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Why generative AI marks a “step change” in democratizing technology

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As Chief Operating Officer at CPP Investments, Jon Webster is on the front lines of the technological change reshaping global investing. In the latest episode of the Technovation podcast with Peter High, he reflects on the importance of connecting technology to value creation, the “heart of data security”, and how generative AI will reconfigure work.

**The following has been edited for clarity and brevity.

Peter High: The past year has coincided with remarkable change in the ability to process data, with further advances in artificial intelligence, generative artificial intelligence, and the like. How has this impacted the work your team is doing?

Jon Webster: One of the foundational things we’ve done is to make sure we can connect technology, frankly, to value. While data is really important, that’s not the only thing that goes into the mix in terms of creating value. So one of the shifts we’ve been making is to connect technology to the product owners and the teams that can create value with it.

Once you’re connecting people to the technology that they can do something valuable with, and you’ve got a modular, responsive, nimble architecture, then you can start to pull data from different systems, different platforms, liberate the data and start to do, I think, interesting value creation things with it.

Generative AI has been a real step change in that ability to democratize technology over the last 12 months. I’m actually very bullish on it. I think generative AI large language models unlock capabilities that allow us to change the nature of our interactions, the nature of how we interact with intelligence. We’ve already got very broad access to generative AI capabilities across the organization and have very targeted select value creation opportunities including in investment strategy.

Peter High: Talk a bit about how you organize your team, and how that team, a global one, collaborates in a way that makes it effective.

Jon Webster: I think there’s two parts to being effective in a global organization with technology. You need to focus on capabilities that can be leveraged enterprise-wide. Having enterprise-wide CRM systems, pipeline systems, making sure we’re understanding all the interactions around our partners and how deals move through their life cycles. That consistent, integrated view, I think is really important.

But in a global organization, you also really need to connect technology, frankly, to the everyday user. If you sit and only think about the enterprise capabilities, you miss real opportunities to connect people to everyday value-creation opportunities.

Peter High: Clearly, by being global, and being able to sit with the intended users of the technology, you gain special insights as to their uses. What are some of the things that you are learning from those deeper collaborations?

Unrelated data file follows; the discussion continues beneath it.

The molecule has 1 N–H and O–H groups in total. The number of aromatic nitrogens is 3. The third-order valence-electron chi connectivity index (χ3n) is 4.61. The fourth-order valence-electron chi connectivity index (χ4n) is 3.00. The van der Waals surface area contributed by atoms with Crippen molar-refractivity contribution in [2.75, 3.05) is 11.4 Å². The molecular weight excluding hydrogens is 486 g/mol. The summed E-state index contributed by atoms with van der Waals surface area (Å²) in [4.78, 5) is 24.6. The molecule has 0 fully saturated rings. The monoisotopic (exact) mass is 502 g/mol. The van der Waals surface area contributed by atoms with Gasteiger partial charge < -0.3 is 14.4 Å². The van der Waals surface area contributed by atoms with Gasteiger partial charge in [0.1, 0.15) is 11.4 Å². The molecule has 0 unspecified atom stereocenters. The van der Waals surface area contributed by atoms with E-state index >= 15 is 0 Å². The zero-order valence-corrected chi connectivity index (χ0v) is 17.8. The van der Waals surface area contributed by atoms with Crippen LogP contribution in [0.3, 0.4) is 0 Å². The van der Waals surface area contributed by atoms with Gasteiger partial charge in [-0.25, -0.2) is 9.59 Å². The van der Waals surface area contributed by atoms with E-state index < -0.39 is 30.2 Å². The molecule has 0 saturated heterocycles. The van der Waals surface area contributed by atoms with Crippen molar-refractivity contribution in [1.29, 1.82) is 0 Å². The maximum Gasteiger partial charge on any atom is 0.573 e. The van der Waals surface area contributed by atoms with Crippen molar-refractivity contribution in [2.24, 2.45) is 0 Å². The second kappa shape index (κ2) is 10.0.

Jon Webster: Generative AI is a really good example. We’ve made a deliberate decision to start with a very hands-on experience in one of our global offices, to really concentrate on getting every user two or three hours of hands-on facilitated experience with tools like Microsoft Copilot and our own internal GPT-4 based platforms.

What we’re finding with generative AI, at the moment, is it can do some stuff. Then maybe it lets you down on some stuff, and then maybe it exceeds your expectations on some other things. We’re finding that colleagues who really stick with using generative AI-based tools need to pass a two or three-hour bar of immersive usage with it before they get comfortable to say, “Actually, I’m fine to discover what works and what doesn’t work.”

When we’ve seen colleagues engage for 25, 30 minutes and it doesn’t quite meet their needs, it’s a little bit disappointing off the bat. There’s a danger of giving up on generative AI. Actually, we’re big fans of Ethan Mollick here. If you’re familiar with Ethan Mollick, who talks a lot about generative AI on his podcast, he says you need 10 hours with a GPT-4 class model before you really start to believe that generative AI can do something for you.

Peter High: I wonder if you could talk a little bit about the way in which you manage security given the remarkable amount of data that flows through your systems?

Jon Webster: I think the heart of good security is getting people to take it seriously. We’re very fortunate that we’ve really been able to get our product teams, our product managers to take a whole product perspective. That is, not just think about new features, but the resilience of the platforms they’re building, the data that’s within them, the entitlements of that data, how that data is made consumable, accessible across the organization.